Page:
AX-Lightness Composites made headlines eight years ago with a sly reference to the performance benefits of doping when it introduced the Benotti VIAL (as in the vessel for carrying performance-enhancing substances).
The bike won a Eurobike award in 2012 and evolved into the VIAL evo D (for Germany [DE], where it was made), which won a Eurobike Gold award in 2014 for its weight and workmanship. Now AX-Lightness has announced the latest version of the VIAL, the Benotti VIAL evo Disc.
Benotti VIAL evo Disc by AX-Lightness
The VIAL evo Disc bike starts with a handbuilt carbon fiber frame made in Germany through a production process that begins with the same high end pre-preg carbon fiber used in motorsports and aerospace. Like most production carbon fiber frames, each one is composed of hundreds of carbon fiber pieces cut to exact specifications, then hand laid following a detailed layup schedule. As a result of building by the book, all frames are certified to meet safety test standards.
The frame has undergone independent comparative testing to yield impressive sounding numbers, like a 62% increase in lateral stiffness and a 22% increase in bottom bracket stiffness. Until you ask, “Compared to what?”
A quick phone call to Germany solved that mystery and earned us the test results for a stiffness and strength-to-weight comparison to all competitors’ high-end frames and bikes…
Best in class stiffness and STW test results
Each frame size has its own layup sequence and tube shapes designed to meet performance demands for each size. For example, it’s unlikely that a rider tipping the scale at 85kg (187lb) or more would ride a 50 cm frame (at least, not this frame), so that frame’s layup and tubes have been designed for a smaller rider.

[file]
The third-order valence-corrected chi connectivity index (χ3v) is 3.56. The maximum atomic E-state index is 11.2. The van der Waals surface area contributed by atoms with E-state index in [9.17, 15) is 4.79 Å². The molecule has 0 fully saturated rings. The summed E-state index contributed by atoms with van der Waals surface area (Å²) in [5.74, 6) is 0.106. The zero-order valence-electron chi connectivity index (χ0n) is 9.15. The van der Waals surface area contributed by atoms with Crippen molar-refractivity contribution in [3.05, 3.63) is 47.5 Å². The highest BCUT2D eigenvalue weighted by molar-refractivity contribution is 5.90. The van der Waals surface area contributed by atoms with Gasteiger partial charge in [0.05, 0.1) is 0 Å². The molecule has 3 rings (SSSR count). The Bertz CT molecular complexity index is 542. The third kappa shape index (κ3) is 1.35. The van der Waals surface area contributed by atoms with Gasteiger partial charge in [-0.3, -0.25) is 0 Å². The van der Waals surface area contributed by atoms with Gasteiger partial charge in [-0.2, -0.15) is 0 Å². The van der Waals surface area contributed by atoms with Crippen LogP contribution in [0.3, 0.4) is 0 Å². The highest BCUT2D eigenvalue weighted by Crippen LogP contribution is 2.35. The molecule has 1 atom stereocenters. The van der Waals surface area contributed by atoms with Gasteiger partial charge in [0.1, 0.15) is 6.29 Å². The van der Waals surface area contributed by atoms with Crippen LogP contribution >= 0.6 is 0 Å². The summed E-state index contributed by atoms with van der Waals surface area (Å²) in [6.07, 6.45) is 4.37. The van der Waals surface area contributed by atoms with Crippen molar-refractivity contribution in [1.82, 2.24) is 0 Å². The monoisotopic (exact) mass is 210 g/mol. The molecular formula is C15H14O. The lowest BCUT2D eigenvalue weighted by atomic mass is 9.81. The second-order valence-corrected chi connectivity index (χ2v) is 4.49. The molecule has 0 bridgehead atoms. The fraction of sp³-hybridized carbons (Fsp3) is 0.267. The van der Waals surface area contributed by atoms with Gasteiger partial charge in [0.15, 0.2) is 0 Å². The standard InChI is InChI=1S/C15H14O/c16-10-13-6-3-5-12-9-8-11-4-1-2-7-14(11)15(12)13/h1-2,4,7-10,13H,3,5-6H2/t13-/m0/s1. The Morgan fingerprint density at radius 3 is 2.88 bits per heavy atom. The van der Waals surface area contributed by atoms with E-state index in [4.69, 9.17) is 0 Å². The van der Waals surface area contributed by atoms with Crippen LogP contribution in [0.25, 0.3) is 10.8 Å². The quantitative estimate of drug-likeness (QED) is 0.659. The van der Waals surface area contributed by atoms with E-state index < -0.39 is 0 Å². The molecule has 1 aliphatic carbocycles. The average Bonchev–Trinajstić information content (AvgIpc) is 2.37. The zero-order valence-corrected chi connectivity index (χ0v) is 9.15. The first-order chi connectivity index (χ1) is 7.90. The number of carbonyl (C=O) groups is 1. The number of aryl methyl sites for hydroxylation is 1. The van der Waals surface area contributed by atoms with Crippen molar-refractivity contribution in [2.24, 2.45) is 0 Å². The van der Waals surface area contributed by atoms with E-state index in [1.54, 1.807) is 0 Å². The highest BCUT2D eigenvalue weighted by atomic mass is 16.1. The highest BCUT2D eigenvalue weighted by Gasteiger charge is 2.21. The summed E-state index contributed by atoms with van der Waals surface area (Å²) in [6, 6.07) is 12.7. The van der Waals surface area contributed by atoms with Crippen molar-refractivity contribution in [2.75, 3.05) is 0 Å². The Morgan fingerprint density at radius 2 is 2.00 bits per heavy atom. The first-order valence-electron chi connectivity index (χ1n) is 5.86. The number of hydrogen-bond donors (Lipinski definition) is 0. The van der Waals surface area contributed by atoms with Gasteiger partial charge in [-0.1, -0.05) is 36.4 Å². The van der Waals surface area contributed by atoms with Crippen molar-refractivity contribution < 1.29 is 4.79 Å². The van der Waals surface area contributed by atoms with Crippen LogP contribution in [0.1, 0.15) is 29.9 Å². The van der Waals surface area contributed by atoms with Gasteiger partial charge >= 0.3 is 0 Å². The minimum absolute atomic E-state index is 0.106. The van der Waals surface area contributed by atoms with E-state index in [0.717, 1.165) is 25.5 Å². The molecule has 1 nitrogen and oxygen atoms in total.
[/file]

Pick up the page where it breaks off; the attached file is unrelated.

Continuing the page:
The new frame design loses the brake bridge thanks to disc brakes and gains a newly developed AX-Lightness disc fork. The German brand forged its reputation as an OEM components supplier so it’s no surprise that the VIAL evo Disc is spec’d with as many AX-Lightness parts as possible. Wheels, stem, handlebar, seatpost, and saddle all come from the in-house brand, but lightweight wasn’t the main goal for the new disc brake bike. Instead superior strength and stiffness were prioritized over weight.
But how light can it be?
“Our target was not to build the ultimate lightest frame (which would have been possible), but to build the one with the best blend of properties,” said Nils Wiedemann, sales manager for AX-Lightness. “According to test protocols, the target should be to have a lateral stiffness over 100 N/mm to approve the frame for all rider weights. Besides us, only the Cannondale SuperSix evo breaks this barrier.”
Still, if you want an ultra-light bike that lets you soar up mountains or compete in events outside of UCI regulations, you can get the 5.6 kg (12.34lbs!) VIAL evo Disc in size medium.
World’s lightest production disc brake bike?
Both editions come in three sizes: 50, 53, and 56. At the moment, you can order the Climbers edition built up with SRAM Red AXS, SRAM Red 22, or Dura-Ace Di2. Or you can wait and have a standard edition VIAL Evo Disc built up with Dura-Ace, Dura-Ace Di2, Ultegra Di2, SRAM Red AXS, SRAM Red 22, or SRAM Force AXS.